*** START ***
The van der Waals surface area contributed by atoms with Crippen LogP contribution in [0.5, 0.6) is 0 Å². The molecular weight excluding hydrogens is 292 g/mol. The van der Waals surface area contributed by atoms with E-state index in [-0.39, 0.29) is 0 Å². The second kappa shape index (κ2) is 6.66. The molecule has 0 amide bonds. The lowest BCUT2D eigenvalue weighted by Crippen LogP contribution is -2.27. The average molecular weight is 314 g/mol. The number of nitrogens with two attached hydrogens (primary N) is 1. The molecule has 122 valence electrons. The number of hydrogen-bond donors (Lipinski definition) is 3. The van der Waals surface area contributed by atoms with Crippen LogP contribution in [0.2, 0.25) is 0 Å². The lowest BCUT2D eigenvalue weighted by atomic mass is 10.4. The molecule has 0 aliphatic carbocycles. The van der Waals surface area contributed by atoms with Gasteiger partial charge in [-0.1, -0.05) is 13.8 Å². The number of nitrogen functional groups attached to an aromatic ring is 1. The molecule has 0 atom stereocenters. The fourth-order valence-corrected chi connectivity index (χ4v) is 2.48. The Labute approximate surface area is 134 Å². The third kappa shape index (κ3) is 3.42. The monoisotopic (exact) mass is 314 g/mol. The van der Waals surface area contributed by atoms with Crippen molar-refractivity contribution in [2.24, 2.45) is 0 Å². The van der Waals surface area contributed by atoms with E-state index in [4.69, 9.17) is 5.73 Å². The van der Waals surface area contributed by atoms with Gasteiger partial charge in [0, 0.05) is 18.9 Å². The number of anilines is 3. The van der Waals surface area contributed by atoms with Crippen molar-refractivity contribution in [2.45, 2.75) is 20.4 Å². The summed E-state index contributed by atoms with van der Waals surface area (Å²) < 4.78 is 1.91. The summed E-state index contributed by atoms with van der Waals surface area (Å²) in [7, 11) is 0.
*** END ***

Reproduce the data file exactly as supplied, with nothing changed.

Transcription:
The van der Waals surface area contributed by atoms with Crippen LogP contribution in [0.5, 0.6) is 0 Å². The molecular weight excluding hydrogens is 292 g/mol. The van der Waals surface area contributed by atoms with E-state index in [-0.39, 0.29) is 0 Å². The second kappa shape index (κ2) is 6.66. The molecule has 0 amide bonds. The lowest BCUT2D eigenvalue weighted by Crippen LogP contribution is -2.27. The average molecular weight is 314 g/mol. The number of nitrogens with two attached hydrogens (primary N) is 1. The molecule has 122 valence electrons. The number of hydrogen-bond donors (Lipinski definition) is 3. The van der Waals surface area contributed by atoms with Crippen LogP contribution in [0.2, 0.25) is 0 Å². The lowest BCUT2D eigenvalue weighted by atomic mass is 10.4. The molecule has 0 aliphatic carbocycles. The van der Waals surface area contributed by atoms with Gasteiger partial charge in [-0.1, -0.05) is 13.8 Å². The number of nitrogen functional groups attached to an aromatic ring is 1. The molecule has 0 atom stereocenters. The fourth-order valence-corrected chi connectivity index (χ4v) is 2.48. The Labute approximate surface area is 134 Å². The third kappa shape index (κ3) is 3.42. The monoisotopic (exact) mass is 314 g/mol. The van der Waals surface area contributed by atoms with Crippen molar-refractivity contribution in [2.24, 2.45) is 0 Å². The van der Waals surface area contributed by atoms with E-state index in [4.69, 9.17) is 5.73 Å². The van der Waals surface area contributed by atoms with Gasteiger partial charge in [0, 0.05) is 18.9 Å². The number of anilines is 3. The van der Waals surface area contributed by atoms with Crippen molar-refractivity contribution in [2.45, 2.75) is 20.4 Å². The summed E-state index contributed by atoms with van der Waals surface area (Å²) < 4.78 is 1.91. The summed E-state index contributed by atoms with van der Waals surface area (Å²) in [7, 11) is 0.